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Madrid victims criticize schoolyard politics

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   http://abcnews.go.com/International/wireStory?id=332547

http://abcnews.go.com/International/wireStory?id=332547

Madrid Bomb Victims Criticize 'Schoolyard Politics'
Reuters

Dec. 15, 2004 - Victims of the Madrid train bombings issued a stinging rebuke of politicians for seeking to gain from the tragedy that killed 191 people, injecting humility into a previously raucous parliamentary investigation.

"This commission should be for all of us but you have appropriated it to play schoolyard politics," Pilar Manjon, whose 21-year-old son died on one of the trains bombed on March 11, told a special parliamentary commission on Wednesday.

The commission hopes to discover the truth behind the attacks in which Islamic radicals bombed four packed commuter trains three days before a general election. The televised hearings are separate from a closed-door criminal investigation.

The March 11 Victims' Association had to fight to get their leader's appearance on television after the commission voted to close the doors for her own privacy, but the commission relented at the last minute and agreed to make it public.

"You (the commission) have focused on what happened between March 11 and March 14. Nothing could be further from the interests of the victims. We know perfectly well what happened. We searched for our dead. We cried for them. We buried them. We cremated them. We said goodbye," Manjon said.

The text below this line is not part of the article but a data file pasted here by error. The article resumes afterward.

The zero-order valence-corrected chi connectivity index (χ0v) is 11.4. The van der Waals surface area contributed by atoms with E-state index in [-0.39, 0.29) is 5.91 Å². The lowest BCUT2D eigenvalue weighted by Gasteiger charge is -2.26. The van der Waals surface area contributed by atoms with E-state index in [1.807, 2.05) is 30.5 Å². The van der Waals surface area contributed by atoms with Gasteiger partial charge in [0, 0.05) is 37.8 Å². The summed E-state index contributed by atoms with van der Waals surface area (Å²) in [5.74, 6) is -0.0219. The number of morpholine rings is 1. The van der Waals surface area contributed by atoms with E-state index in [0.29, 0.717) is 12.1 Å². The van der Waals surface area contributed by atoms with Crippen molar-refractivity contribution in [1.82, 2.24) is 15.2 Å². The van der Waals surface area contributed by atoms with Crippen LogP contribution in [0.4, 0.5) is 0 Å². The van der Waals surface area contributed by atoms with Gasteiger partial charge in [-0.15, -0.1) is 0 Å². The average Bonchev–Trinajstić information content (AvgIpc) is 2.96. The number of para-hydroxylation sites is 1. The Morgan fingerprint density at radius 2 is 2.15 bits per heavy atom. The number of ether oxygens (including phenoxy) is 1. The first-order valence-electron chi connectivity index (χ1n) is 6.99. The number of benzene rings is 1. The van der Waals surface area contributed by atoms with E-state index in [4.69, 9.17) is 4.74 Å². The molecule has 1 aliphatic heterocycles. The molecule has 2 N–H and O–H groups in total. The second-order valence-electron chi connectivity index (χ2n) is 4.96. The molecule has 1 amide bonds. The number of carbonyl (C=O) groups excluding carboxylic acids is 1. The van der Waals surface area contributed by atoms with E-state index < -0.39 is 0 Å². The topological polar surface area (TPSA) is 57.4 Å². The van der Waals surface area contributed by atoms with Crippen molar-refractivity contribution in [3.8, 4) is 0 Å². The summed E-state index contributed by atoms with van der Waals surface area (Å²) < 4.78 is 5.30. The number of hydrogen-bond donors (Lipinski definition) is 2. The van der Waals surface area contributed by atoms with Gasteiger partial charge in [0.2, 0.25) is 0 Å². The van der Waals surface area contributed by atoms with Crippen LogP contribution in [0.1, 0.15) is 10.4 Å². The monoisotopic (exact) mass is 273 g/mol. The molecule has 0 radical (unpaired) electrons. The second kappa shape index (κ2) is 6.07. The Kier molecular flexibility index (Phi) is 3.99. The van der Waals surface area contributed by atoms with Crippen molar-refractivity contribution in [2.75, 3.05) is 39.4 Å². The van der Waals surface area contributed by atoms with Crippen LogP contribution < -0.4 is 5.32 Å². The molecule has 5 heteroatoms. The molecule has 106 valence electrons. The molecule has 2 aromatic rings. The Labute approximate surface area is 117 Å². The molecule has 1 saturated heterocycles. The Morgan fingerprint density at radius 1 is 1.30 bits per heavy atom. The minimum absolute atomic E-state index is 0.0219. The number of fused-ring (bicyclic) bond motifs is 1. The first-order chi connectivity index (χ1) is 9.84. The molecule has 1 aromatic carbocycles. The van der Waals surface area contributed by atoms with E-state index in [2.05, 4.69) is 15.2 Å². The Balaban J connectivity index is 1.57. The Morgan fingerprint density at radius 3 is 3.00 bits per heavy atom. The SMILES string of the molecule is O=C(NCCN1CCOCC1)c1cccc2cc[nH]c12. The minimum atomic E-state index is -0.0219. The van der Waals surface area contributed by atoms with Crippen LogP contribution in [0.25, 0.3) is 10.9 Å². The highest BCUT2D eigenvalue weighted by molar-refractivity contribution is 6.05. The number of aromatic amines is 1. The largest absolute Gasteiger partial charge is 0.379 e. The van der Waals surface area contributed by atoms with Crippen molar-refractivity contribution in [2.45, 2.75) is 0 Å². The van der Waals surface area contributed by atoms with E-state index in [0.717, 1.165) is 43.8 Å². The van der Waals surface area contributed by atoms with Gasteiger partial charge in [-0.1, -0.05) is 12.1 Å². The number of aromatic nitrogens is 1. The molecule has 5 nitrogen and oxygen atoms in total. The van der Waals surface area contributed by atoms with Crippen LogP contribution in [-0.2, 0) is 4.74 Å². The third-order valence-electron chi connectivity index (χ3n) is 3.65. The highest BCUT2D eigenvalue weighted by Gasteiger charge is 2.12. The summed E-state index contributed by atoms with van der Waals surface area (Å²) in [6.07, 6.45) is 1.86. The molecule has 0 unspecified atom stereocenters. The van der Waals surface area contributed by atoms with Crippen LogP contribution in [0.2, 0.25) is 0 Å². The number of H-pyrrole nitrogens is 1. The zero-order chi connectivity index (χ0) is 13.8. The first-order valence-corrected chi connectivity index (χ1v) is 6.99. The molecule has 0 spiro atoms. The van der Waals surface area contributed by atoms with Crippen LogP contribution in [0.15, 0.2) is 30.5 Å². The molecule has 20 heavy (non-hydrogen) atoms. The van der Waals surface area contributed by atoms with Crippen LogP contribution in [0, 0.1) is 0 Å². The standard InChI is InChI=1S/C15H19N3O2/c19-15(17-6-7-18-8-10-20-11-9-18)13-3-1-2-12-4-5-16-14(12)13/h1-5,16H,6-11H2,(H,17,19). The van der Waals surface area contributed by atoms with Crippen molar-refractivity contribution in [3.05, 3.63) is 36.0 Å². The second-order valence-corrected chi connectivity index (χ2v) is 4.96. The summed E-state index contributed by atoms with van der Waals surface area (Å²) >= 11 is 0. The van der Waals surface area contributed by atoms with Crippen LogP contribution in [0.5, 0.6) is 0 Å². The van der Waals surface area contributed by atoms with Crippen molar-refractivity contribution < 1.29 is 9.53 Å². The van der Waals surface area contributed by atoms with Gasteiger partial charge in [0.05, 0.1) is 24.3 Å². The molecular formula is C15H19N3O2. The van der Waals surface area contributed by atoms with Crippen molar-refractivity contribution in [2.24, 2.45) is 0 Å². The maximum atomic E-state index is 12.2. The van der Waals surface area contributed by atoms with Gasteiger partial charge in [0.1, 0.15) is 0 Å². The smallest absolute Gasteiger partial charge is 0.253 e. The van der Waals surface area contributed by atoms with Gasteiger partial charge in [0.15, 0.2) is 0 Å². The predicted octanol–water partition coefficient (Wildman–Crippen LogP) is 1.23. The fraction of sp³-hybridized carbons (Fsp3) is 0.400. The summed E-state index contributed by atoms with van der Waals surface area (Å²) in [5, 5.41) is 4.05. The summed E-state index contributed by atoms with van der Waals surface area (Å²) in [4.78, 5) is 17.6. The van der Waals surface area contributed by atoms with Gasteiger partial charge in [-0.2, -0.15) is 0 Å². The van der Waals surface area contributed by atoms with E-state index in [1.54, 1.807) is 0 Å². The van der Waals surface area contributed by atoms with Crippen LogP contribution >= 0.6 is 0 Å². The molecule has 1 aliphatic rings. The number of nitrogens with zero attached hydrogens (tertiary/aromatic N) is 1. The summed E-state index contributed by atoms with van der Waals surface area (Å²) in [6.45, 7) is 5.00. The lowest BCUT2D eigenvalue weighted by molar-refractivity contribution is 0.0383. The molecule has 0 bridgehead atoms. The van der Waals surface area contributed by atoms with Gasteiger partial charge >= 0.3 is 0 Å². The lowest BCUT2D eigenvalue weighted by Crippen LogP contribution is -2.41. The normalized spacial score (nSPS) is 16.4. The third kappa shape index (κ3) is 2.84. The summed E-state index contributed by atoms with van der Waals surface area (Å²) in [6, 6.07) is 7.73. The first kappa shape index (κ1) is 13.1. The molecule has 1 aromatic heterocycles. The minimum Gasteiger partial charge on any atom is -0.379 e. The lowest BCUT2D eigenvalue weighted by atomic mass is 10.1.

Several of the commission members apologized.

Fighting back tears, Manjon also reprimanded the media for constantly repeating images of the atrocity on television and in the newspapers.

"Stop selling us as a show," said Manjon, whose group represents families of the dead and 1,500 people wounded in the blasts aboard four packed commuter trains.

Former Prime Minister Jose Maria Aznar, in power at the time of the attacks, and current Prime Minister Jose Luis Rodriguez Zapatero each have taken the witness stand for marathon sessions that provoked heated, wide-ranging political debates.

The attacks were tinged with politics from the start, with Aznar's conservative government erroneously blaming the bombings on the Basque separatist group ETA in what the Socialists called a deceit motivated by the election campaign.

After the Socialists' surprise election win they were accused of appeasing militants by making good on a campaign pledge to withdraw troops from Iraq -- sensitive because the bombers attacked in the name of al Qaeda in revenge for Aznar sending in Spanish troops.

All of these issues and more have been rehashed in the commission amid mutual accusations of lying and political back-biting.


Copyright 2004 Reuters News Service. All rights reserved. This material may not be published, broadcast, rewritten, or redistributed.

Copyright 2004 ABC News Internet Ventures



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